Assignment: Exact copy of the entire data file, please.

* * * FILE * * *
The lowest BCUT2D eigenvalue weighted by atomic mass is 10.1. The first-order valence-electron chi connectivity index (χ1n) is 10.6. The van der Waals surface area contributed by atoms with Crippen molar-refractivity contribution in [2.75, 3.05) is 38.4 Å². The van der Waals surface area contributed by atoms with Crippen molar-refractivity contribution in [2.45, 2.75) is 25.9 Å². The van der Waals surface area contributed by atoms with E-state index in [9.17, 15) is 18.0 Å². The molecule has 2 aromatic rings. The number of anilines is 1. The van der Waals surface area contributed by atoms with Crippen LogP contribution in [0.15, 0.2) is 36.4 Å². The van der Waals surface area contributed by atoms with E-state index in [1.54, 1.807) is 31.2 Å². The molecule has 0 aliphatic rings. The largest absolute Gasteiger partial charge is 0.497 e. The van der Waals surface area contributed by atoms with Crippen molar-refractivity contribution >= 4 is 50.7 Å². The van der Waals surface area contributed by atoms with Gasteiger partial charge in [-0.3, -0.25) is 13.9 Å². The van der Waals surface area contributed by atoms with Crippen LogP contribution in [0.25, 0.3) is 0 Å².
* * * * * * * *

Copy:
The lowest BCUT2D eigenvalue weighted by atomic mass is 10.1. The first-order valence-electron chi connectivity index (χ1n) is 10.6. The van der Waals surface area contributed by atoms with Crippen molar-refractivity contribution in [2.75, 3.05) is 38.4 Å². The van der Waals surface area contributed by atoms with Crippen molar-refractivity contribution in [2.45, 2.75) is 25.9 Å². The van der Waals surface area contributed by atoms with E-state index in [9.17, 15) is 18.0 Å². The molecule has 2 aromatic rings. The number of anilines is 1. The van der Waals surface area contributed by atoms with Crippen LogP contribution in [0.15, 0.2) is 36.4 Å². The van der Waals surface area contributed by atoms with E-state index in [1.54, 1.807) is 31.2 Å². The molecule has 0 aliphatic rings. The largest absolute Gasteiger partial charge is 0.497 e. The van der Waals surface area contributed by atoms with Crippen molar-refractivity contribution >= 4 is 50.7 Å². The van der Waals surface area contributed by atoms with Gasteiger partial charge in [-0.3, -0.25) is 13.9 Å². The van der Waals surface area contributed by atoms with Crippen LogP contribution in [0.25, 0.3) is 0 Å².